Guiliana: I love electronic sounds; I’m heavily inspired by a lot of electronic music and programmed music. It’s fun to hear carefully crafted ideas in a more electronic situation that might not be really technically possible to achieve on the instrument. But in the pursuit of those kinds of ideas, well, [laughing] it’s humbling to fail in those pursuits. But it’s exciting to see maybe where you end up instead. For the case of this band, I already have an electronic outlet called Beat Music, and we actually have a record coming out next month, so that’s where those ideas have a place to live. I wanted SPACE HEROES to have a bit more of the outlet for the acoustic ideas, and those sounds.

Byline Houston: Ornette Coleman famously eschewed the piano, and John Coltrane pointedly eliminated one (or told pianist McCoy Tyner to drop out every so often) during a number of his later recordings. Does SPACE HEROES always perform without a pianist, and if so, what’s the reason for that? When you bring in electric keyboards, what places are you hoping to get to that you can’t reach with the acoustic quartet lineup?

Guiliana: No piano or guitar, no chordal instrument was huge. Part of the inspiration for the name [SPACE HEROES] is yearning for more space inside the music, and sometimes a chordal instrument — and this isn’t a bad thing, it’s just an observation — has a tendency to occupy quite a bit of space. So I was very curious how removing that element would affect the music, and affect our way of playing and our way of listening to each other and the way we improvise. It’s been very, very rewarding. It’s been a really exciting new palette to explore.

And yeah, when I played keys on the one tune, I played the Mellotron — it’s a ballad, and I wrote it actually with that particular instrument in mind. The Mellotron, as I’m sure you know, [uses] samples of other instruments. The sound I use on that is a combination of alto flute and marimba, and it’s nice you can blend those two sounds. So as I was working on that piece, [and] the more I heard that sound, playing that harmony, it was very difficult to imagine it with another sound — so that was the incentive to bring that instrument.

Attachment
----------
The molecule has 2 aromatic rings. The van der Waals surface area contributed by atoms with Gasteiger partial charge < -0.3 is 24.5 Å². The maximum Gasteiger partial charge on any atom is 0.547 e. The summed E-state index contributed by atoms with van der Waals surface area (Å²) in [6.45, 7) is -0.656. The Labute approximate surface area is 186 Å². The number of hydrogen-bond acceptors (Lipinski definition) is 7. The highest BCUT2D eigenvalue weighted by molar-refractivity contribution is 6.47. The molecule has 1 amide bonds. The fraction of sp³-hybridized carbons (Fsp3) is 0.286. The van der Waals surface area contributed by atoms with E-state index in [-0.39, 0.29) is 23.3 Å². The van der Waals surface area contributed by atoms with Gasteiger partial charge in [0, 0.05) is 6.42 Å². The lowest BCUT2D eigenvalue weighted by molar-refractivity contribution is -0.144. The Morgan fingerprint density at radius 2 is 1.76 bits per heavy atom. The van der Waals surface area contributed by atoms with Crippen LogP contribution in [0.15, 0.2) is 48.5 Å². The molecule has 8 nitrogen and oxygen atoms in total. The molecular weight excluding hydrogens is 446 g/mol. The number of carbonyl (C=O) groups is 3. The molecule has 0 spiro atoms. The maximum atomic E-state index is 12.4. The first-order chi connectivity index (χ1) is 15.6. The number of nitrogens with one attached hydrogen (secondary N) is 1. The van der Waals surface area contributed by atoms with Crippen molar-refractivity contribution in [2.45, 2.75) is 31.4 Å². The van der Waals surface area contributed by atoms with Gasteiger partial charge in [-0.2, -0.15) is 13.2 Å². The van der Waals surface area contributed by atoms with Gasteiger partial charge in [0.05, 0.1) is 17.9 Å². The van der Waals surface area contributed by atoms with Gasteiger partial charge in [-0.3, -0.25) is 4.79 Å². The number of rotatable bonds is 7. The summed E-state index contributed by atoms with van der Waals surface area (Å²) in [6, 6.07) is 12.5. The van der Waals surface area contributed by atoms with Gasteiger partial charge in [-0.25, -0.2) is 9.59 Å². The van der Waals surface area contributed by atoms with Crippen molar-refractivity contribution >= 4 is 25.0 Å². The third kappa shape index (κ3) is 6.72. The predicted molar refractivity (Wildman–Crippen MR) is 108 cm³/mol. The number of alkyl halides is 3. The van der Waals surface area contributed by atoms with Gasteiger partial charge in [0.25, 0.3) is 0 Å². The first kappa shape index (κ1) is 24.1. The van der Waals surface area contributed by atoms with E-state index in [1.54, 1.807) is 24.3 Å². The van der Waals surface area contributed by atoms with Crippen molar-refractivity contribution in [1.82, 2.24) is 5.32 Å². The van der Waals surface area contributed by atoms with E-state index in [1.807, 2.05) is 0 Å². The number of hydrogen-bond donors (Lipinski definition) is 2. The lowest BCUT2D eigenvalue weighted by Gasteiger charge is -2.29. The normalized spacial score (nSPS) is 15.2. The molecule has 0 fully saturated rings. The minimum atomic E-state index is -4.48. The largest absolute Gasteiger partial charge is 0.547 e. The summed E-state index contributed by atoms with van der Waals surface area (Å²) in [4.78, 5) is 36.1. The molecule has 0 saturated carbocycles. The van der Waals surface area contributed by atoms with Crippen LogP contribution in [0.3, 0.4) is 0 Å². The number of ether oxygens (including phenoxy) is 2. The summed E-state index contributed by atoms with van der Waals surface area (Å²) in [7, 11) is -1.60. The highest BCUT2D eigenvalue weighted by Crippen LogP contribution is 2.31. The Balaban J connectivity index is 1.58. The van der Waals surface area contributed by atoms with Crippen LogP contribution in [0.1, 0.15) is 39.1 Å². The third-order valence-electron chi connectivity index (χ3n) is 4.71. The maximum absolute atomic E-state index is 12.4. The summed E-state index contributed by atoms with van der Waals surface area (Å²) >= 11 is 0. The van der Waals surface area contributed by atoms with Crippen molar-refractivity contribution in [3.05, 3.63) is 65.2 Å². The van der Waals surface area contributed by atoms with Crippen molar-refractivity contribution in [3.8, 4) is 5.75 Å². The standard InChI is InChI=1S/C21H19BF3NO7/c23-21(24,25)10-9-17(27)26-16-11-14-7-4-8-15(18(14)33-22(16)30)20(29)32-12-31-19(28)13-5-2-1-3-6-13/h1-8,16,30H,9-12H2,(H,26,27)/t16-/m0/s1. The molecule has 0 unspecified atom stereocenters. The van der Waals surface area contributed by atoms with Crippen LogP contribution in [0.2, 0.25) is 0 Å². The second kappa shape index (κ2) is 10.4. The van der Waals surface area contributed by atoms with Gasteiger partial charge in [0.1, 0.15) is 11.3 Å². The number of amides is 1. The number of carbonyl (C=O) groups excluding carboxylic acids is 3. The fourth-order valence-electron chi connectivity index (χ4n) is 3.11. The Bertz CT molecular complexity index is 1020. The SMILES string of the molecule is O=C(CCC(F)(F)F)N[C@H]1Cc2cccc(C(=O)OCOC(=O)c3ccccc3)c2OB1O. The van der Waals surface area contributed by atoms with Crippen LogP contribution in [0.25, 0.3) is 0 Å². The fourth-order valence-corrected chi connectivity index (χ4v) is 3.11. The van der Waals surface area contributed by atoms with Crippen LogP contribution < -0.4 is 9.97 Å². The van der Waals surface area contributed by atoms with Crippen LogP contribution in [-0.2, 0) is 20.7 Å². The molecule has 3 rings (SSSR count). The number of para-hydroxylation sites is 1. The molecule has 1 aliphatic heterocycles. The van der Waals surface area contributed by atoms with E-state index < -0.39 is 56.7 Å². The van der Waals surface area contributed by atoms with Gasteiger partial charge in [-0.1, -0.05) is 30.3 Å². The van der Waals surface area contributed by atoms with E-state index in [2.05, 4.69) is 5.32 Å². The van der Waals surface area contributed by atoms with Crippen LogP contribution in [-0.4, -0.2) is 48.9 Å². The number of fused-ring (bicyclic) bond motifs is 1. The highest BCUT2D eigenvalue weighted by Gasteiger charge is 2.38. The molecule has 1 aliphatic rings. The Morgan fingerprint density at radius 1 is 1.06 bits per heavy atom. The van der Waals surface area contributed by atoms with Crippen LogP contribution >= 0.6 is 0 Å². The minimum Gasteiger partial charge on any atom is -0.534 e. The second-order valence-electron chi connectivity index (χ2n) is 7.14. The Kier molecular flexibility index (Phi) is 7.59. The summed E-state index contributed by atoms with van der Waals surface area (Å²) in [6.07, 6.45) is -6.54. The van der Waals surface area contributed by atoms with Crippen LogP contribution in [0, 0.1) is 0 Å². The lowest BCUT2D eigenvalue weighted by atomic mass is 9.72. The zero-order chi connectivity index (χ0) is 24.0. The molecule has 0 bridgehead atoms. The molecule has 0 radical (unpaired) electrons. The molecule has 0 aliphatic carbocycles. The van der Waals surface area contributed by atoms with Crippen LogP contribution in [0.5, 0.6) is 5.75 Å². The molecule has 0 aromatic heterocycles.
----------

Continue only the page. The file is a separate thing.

Byline Houston: To focus on the drums specifically, how do you feel your electronic influences inform your acoustic playing? I hear an interesting use of drive and repetition, but I’m curious how much of that comes from electronics and how much from the African diaspora.

Guiliana: I touched on this drum influence — how trying to bring electronic textures to the acoustic drum set inspires me to look for new sounds and really new ways of playing. It’s a really great way to wake me up and get out of the habits or the things that I consistently reach for.

The use of drive and repetition — I’ve been thinking a lot about this, and this could be a very, very long conversation. I think both of your references are accurate — folkloric African music [uses] quite a bit of repetition. But there’s always certainly some improvised elements, and most importantly, great spirit in the execution of that repetition — it is not a passive, repetitive gesture. Every time the loop begins, I think of it as consciously, intentionally choosing to play that same thing again, which is quite different from maybe a drum machine — which is if you hit play, it will simply play until you hit stop, or until it runs out of batteries. That’s passive repetition, which we can be guilty of as people too. I think it’s just more [about] the chasing the trance element with great intention.

Byline Houston: Is there any message you have for your Texas fans who might not know what to expect from your Da Camera performance?

Guiliana: Nothing really about the music, just gratitude in general. It’s my first time in Houston as a leader, presenting my own music. This project is very close to my heart, so I’m excited to play the music, and it’s always such a gift to get to play with these guys. So just really, thank you in advance to anyone who can come out. We will absolutely be grateful and excited to play for you.

*[Note: According to Wikipedia, “The Mellotron is an electro-mechanical, polyphonic tape replay keyboard originally developed and built in Birmingham, England, in 1963.” Contemporary iterations of the instrument rely on digital samples of the manufacturer’s extensive magnetic tape library to reproduce its unique sounds.]